Friday, March 18, 2016

Dental Sealants: What They Are and How They Work


Dental Sealants: What They Are and How They Work

Every dentist wants to ensure children’s teeth are as healthy as possible, and one of the first preventive measures they will usually recommend is dental sealants.  In fact, The American Academy of Pediatric Dentistry recommends placing dental sealants on the first and second set of permanent molars, which generally come in at 6 and 12 years of age. But what are dental sealants, how do they work, and why should you choose them for your child?

Dental sealants are hardened plastic shields, placed on the chewing, or occlusal, surface of molars and pre-molars, which seal the surface of the tooth. Sealants work by keeping food and other bacteria-causing material from getting trapped in the tooth and causing decay -- which can ultimately lead to cavities. In one study, kids who got sealant treatment had half the tooth decay of children who brushed regularly but didn’t get sealants. 

The cost for dental sealants is modest, roughly $30 to $40 per tooth, which is usually covered by dental insurance, and the sealants can last anywhere from 5 to 10 years. Dental sealants were first given approval by the ADA in 1976, and while in the past there had been questions about the use of sealants and if they can be used safely, a new study concludes that sealants are safe if dentists make sure to rinse or wipe away residue after treatment. The journal Pediatrics states that the benefits sealants provide in preventing cavities outweigh any possible risks.  

Sealants can help prevent food from getting into the places where a child might have difficulty brushing. Without a sealant, it is more likely that your child could develop a cavity in an otherwise unprotected tooth. Cavities require fillings, which run the risk of failure over time.  If you want to give your child’s molars the best protection against potential cavities, dental sealants are a great place to start. Ask your child’s dentist about the possibility of sealants for your child. 

Eagle Valley Dental
www.eaglevalleydental.com

Thursday, March 17, 2016

Five Ways To Get Your Green On This St. Pat's

5 Ways To Get Your Green On This St. Pat's


As the saying goes: “On St. Patrick’s day, everyone is Irish!” Gallant parades flow down city streets, and Irish music flows out of public houses … shamrock pins are dusted off from the year prior … and liquids of all sorts turn a shade greener on this special of special days for the nation’s Irish.
And, when it comes to the health of our bodies and our teeth, green is most certainly a good thing. Here are five edible goodies that’ll allow you to ring in St. Patrick’s Day in all its green glory!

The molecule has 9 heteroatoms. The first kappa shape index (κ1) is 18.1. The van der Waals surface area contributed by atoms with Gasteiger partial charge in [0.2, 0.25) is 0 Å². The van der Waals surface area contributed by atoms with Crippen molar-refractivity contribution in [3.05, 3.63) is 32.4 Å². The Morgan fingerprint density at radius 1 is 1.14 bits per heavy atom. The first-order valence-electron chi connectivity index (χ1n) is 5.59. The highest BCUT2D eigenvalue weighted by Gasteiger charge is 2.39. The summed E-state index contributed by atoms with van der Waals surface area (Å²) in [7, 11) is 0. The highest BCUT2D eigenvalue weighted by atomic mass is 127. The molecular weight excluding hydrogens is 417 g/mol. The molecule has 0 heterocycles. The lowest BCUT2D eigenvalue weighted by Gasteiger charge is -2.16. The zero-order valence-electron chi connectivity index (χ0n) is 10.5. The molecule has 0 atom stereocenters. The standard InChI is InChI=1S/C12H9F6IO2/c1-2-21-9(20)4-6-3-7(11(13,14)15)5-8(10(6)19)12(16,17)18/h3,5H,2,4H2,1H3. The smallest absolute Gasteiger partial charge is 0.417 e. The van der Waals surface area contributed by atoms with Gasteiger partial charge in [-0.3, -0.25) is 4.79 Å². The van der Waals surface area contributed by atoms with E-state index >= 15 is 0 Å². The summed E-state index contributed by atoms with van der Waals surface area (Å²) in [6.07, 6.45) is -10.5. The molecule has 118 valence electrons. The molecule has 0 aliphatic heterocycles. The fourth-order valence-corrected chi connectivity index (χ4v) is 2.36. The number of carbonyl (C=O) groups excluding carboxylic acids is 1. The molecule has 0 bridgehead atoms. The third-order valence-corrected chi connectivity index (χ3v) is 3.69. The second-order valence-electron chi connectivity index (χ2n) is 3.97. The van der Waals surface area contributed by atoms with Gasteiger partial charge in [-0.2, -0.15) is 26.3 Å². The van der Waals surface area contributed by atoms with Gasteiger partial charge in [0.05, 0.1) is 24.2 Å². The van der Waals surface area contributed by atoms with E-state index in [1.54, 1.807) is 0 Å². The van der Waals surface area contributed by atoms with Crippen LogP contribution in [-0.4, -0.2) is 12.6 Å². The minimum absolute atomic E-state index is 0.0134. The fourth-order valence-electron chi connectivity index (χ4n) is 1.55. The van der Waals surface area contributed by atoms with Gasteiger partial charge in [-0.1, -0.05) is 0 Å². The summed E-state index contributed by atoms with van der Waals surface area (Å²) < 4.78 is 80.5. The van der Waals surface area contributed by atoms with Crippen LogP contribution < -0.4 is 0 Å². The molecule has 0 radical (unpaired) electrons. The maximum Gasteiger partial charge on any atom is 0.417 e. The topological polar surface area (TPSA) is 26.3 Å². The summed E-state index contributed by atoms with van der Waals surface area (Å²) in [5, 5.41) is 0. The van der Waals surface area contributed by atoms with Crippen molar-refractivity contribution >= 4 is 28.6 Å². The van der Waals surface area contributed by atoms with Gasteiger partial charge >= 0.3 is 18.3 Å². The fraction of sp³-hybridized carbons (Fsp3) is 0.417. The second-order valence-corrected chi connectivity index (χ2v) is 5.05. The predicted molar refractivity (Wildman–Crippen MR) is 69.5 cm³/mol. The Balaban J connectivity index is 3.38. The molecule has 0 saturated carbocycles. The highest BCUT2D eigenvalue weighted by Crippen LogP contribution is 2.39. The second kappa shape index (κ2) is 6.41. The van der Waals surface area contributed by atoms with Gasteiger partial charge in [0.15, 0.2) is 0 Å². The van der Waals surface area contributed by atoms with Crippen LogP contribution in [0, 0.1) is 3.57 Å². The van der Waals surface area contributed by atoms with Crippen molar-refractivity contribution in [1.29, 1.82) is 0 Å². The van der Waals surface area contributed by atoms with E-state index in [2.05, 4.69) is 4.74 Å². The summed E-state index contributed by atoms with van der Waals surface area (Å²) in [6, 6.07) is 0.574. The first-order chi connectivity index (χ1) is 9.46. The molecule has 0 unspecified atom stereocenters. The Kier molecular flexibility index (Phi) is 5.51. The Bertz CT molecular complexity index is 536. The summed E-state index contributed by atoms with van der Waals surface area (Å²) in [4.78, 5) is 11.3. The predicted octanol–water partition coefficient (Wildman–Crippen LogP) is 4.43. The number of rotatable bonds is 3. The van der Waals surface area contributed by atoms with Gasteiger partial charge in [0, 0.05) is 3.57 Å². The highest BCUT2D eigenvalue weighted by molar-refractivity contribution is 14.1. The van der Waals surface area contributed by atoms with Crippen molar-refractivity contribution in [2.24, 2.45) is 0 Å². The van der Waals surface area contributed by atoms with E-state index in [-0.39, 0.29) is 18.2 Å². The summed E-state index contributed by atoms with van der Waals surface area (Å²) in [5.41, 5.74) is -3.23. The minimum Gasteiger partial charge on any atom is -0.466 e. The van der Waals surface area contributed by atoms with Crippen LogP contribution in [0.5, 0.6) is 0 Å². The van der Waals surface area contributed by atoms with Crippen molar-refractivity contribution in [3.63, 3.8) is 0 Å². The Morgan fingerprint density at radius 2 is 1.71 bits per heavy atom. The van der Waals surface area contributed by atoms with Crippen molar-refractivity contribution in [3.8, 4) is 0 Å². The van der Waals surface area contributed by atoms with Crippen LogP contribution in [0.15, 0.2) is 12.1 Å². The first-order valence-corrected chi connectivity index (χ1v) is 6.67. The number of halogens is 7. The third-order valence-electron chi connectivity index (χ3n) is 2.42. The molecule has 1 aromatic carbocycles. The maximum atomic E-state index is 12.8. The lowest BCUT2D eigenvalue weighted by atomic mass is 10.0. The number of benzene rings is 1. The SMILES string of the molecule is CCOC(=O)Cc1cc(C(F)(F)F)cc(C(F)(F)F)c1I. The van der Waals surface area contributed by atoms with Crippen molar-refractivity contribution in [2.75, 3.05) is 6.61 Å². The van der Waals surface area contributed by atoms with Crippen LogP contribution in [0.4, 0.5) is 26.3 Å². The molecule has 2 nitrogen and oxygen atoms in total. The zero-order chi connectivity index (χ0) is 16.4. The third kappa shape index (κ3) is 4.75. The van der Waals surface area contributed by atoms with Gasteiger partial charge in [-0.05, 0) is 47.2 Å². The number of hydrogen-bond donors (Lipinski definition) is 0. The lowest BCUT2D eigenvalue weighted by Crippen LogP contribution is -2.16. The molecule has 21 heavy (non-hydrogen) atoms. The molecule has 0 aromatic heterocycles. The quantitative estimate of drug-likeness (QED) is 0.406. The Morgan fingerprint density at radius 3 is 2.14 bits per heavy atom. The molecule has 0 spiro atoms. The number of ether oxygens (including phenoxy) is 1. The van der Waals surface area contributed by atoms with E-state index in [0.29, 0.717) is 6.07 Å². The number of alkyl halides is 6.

1. Drink Up: Do you enjoy a cup of tea from time to time? If so, you should consider going green. Green tea is loaded with antioxidants that reduce inflammation, promote good breath, and reduce the overall level of cavity-inducing bacteria in the mouth. Plus, it tastes great too!
  2. Get Crunchy: Green apples are wonderful allies in what should be an ongoing effort to boost saliva flow and keep your mouth hydrated throughout the day. An “apple a day” is indeed still good advice. Want some more crunch without the sugar? Try the mighty celery stalk. Eaten raw, it’s somewhat akin to nature’s toothbrush, cleaning your teeth and massaging your gums as you eat. And, like apples, celery helps toward getting that saliva flow going!
  3. Hit The Garden: Broccoli, kale, and zucchini are fabulous at remineralizing tooth enamel – a critical part of keeping your teeth healthy. Combine them with their orange brethren, carrots, sweet potato and pumpkin for a Vitamin-A infused tooth bath that’ll make your dentist proud.
  4. Go For The Herbs: When it comes to fighting the oral bacteria that promote tooth decay, food that has antibacterial properties is your friend. Basil and oregano can be your champions in this battle, helping to prevent cavities and fight gum disease at the same time. Not bad for a couple of tasty herbs most of us wouldn’t mind loading up on our pasta any day of the week.
  5. Take a Trip “Down Under”: That green fuzzy fruit that gets its name from the national symbol of New Zealand (a bird that resembles the kiwifruit) helps support the collagen network in gum tissue – certainly something we’d all like to keep looking and feeling healthy. To help in peeling them, get yourself a good paring knife. The outer skin will come right off with a good knife.
Even though St. Patrick’s Day celebrations come but once a year, give your teeth a healthy boost and keep green on your mind (and on your plate!) all year round!

Eagle Valley Dental Clinic
www.eaglevalleydental.com